Restrictions on Property Ownership and Use
Both Foreigners and Costa Rican nationals enjoy equal rights under the law when it comes to land and property ownership, unless the owner bought the land as part of a government program. In such circumstances, the
Both Foreigners and Costa Rican nationals enjoy equal rights under the law when it comes to land and property ownership, unless the owner bought the land as part of a government program. In such circumstances, the land can only be traded or sold to foreigners once the original owner has owned it for a specified period of time. Foreigners are not required to live in Costa Rica in order to own property.
In Costa Rica, although generally there are no restrictions on owning Real Estate or property as previously mentioned, there could be some restrictions on the actual use of property. The use will depend on the area and zoning plan that the current area has. This can be either, agricultural, industrial, commercial, residential or a maritime concession.
Rural areas like San Ramon, Alajuela, for instance, could be subject to agricultural zoning use. This means that the parcels must be at least 5000 square meters and will have a maximum coverage area of 10% of the total area of the property. This means that you cannot build an structure that exceeds 10% of the footprint of the lot. Additionally, the house to be built cannot exceed 300 square meters of area (According to article 32 of Subdivision and Urbanization Regulations).
Of course, these restrictions apply only to agricultural lots of land, but to determine if the property is subject to this, or any restrictions, it is crucial to perform a Due Diligence process. Below you’ll find additional restrictions on properties, that you may encounter in Costa Rican Real Estate.
Industrial and Commercial properties
Industrial property restrictions are related mainly to what you are able to build or do on your property, mainly associated to the high density areas of the country.
These properties seek to develop predominantly trade and service activities to businesses and individuals, such as wholesale and retail trade of various kinds, financial services, repair and maintenance services, professional services (legal, medical, engineering, architectural, economic-accounting and consulting in general); personal services (hairdressing, photography, tailoring, insurance, laundry, funeral services, etc.), food and beverage services, hotels and trade in general, tourism services, recreational services and entertainment, etc., technical services, refractory services, administrative services, computer services, etc.
These commerce and industry zones are planned as urban groups; while hotels are permitted, you will not be granted building permits or building approval for a family house, as this is not the natural idea of this type of zoning area.
Due to a lack of planning by Costa Rican authorities, districts such as downtown San José, can have residences and businesses merging and even neighboring each other, however true factories will not collide with residential zones.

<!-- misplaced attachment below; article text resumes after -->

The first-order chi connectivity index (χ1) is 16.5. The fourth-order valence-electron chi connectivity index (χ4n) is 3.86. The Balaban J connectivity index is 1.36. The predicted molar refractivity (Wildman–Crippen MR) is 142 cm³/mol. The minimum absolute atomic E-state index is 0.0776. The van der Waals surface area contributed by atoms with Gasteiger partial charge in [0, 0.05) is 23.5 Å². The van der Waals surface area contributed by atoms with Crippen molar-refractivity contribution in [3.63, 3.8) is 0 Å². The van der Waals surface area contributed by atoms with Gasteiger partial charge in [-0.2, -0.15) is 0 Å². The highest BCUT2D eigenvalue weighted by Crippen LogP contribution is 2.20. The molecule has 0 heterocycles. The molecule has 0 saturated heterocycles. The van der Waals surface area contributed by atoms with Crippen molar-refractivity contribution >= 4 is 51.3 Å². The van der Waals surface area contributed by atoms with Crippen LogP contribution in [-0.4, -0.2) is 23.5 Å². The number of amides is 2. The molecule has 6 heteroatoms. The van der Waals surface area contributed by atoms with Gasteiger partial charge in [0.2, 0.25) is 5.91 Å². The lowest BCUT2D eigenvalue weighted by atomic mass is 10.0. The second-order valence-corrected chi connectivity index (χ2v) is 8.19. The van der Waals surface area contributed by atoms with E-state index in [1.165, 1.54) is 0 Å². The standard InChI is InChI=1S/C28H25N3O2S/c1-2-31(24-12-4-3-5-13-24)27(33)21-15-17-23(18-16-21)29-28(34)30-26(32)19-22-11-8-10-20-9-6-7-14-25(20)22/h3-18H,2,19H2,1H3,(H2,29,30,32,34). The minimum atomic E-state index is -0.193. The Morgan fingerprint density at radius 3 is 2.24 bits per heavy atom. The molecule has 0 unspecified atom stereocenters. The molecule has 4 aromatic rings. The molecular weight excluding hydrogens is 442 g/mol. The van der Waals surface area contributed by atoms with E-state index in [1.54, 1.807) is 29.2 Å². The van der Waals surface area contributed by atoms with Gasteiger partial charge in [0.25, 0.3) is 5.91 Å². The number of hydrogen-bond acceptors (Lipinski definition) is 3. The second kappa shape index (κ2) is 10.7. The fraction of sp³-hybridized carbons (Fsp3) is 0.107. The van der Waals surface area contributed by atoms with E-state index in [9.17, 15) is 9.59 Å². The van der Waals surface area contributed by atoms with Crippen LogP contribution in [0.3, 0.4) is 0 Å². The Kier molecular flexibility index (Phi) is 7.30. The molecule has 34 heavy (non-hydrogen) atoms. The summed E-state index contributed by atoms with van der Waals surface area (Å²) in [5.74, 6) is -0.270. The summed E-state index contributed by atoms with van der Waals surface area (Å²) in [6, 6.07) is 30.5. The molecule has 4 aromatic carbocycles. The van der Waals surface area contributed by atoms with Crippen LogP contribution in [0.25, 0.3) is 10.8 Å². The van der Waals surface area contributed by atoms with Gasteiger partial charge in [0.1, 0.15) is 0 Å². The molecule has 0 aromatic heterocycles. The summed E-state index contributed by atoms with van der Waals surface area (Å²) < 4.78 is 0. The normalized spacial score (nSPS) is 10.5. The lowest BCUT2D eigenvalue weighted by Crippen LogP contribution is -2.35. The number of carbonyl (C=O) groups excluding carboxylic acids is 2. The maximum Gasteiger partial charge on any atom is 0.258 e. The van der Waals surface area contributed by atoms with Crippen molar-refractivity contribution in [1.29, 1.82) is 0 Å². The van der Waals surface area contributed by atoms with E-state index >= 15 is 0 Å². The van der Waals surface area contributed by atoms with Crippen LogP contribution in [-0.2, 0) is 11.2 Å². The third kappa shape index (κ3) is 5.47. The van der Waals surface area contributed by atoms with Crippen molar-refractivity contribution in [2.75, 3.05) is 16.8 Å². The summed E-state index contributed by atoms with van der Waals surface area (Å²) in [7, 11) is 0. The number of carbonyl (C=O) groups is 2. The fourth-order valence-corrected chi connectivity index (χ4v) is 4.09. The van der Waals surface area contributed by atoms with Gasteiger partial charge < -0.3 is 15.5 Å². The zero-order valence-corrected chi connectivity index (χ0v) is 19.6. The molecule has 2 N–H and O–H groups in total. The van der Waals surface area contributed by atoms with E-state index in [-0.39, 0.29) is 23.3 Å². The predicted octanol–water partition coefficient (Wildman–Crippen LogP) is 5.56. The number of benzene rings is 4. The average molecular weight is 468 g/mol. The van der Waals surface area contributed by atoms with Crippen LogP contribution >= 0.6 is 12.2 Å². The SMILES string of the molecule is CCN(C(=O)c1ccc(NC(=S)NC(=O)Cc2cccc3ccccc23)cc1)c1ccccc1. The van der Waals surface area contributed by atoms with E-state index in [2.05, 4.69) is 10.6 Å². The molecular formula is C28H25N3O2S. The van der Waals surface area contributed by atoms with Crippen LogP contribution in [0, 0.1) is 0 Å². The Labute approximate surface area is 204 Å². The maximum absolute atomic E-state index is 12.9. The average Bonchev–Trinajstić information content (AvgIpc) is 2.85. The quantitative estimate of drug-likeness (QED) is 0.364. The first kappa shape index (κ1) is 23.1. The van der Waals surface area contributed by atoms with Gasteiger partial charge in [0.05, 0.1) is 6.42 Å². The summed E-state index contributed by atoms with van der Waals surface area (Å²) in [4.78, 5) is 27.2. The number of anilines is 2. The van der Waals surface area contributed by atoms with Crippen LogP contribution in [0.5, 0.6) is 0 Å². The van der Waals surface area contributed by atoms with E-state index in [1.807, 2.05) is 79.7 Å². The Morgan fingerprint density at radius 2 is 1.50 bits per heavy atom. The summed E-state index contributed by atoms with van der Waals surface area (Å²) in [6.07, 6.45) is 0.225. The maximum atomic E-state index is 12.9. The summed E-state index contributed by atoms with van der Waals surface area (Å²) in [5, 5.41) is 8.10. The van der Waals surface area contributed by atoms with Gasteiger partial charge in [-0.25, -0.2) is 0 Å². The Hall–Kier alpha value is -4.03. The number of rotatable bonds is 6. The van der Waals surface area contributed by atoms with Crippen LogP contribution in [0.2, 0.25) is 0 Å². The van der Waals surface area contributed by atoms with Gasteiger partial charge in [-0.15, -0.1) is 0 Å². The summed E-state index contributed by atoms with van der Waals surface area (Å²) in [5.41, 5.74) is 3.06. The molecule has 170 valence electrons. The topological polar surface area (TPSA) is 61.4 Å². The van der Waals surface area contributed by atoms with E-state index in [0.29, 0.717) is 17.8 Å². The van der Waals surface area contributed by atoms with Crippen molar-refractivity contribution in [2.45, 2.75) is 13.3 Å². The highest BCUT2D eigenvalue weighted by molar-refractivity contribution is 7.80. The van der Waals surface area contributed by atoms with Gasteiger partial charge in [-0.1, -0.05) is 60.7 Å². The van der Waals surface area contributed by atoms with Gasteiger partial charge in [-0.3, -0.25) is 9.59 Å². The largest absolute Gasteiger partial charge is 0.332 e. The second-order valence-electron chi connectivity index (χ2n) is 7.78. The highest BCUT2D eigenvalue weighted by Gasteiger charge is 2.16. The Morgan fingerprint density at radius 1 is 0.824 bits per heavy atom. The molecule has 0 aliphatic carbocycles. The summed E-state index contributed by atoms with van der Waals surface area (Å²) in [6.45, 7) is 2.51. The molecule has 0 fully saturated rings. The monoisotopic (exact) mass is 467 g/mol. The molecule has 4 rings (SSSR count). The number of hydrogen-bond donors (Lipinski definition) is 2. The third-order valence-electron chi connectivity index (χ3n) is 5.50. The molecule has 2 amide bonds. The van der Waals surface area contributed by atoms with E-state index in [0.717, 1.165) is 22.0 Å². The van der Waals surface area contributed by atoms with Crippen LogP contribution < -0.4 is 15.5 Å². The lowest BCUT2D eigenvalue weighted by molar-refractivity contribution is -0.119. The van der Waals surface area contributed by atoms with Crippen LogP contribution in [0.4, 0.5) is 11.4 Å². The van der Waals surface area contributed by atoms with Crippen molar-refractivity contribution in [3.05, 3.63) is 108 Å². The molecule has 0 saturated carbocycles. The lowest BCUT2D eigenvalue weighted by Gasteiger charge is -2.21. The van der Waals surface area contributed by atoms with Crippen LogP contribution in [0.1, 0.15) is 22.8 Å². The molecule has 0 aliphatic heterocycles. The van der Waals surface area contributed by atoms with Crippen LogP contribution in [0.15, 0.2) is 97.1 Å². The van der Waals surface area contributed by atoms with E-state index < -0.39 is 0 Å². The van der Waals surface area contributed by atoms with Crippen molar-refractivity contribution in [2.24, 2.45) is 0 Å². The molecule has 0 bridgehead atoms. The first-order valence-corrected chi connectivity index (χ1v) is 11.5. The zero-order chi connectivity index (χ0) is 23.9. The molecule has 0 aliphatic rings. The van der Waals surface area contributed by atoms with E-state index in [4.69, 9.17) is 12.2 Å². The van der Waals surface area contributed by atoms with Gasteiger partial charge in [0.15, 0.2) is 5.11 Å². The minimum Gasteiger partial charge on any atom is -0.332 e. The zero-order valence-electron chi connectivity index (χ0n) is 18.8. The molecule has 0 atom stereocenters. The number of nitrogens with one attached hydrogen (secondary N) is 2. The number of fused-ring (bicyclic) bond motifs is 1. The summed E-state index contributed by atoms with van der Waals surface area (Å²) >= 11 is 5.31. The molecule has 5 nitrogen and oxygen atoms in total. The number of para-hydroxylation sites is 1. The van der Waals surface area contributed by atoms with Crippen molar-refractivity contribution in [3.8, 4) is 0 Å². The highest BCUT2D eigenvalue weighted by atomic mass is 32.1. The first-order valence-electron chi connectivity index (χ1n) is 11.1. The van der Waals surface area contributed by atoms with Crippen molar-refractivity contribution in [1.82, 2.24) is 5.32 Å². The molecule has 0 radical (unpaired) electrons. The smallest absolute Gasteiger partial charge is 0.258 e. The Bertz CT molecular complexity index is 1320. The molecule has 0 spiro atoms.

A concession is defined in Costa Rica as the right to use a certain portion of land located on the coastline zone, for a predetermined amount of time and based on a predetermined zoning. This right is granted by the government through a private agreement between the concessionaire and the associated municipality, which is then recorded in the Public Registry.
Costa Rica’s coastal zone is 200 meters deep, beginning at high tide and moving inland. The 200-meter zone is owned by the government; no individual or company can own it. The coastline zone is further subdivided into two land strips.
The first strip, known as the “public zone,” is 50 meters (about 150 feet) broad. This zone is completely open to the public and is not for sale. Except for those structures authorized by government entities, no development is permitted (i.e. marinas). Furthermore, because this location is considered public, it is open to the public. Costa Rican hospitality businesses are known for creative ways to circumvent this rule (looking at you, Punta Leona!).
The subsequent 150 meters may be occupied or leased by individuals or businesses. This is accomplished by a concession with the relevant municipality (in case of residential and commercially exploitable portions of land).
It is critical to understand that concessionaires must meet one of the following requirements:
- Be Costa Rican residents for a minimum of five years.
- Costa Rican nationals
- Alternatively, Costa Rican corporations with at least 50% Costa Rican ownership are acceptable.
Condominium or Residential
Traditionally, the term “condominium” refers to apartment complexes and townhouses. However, in Costa Rica, there is a statute known as “Condominium Property Law” that offers a framework for the development of various types of properties, such as single-family house projects, finished lot projects, and vertical and horizontal property condos, among others.
This law gives a developer the authority to limit and regulate some components of the development. Each condominium development has its own set of bylaws that outline all of the rules, restrictions, and regulations that apply to owners in that development.
Condominium property ownership is a simple one, but it usually comes with various extra restrictions imposed by the developer, such as design rules, land use restrictions, and other restrictions assigned on the CC&Rs.
Whatever the question is, we at Outlier Legal are ready to help and assist you achieve your dreams in Costa Rica! Contact us and our expert team will assist you with your property purchase.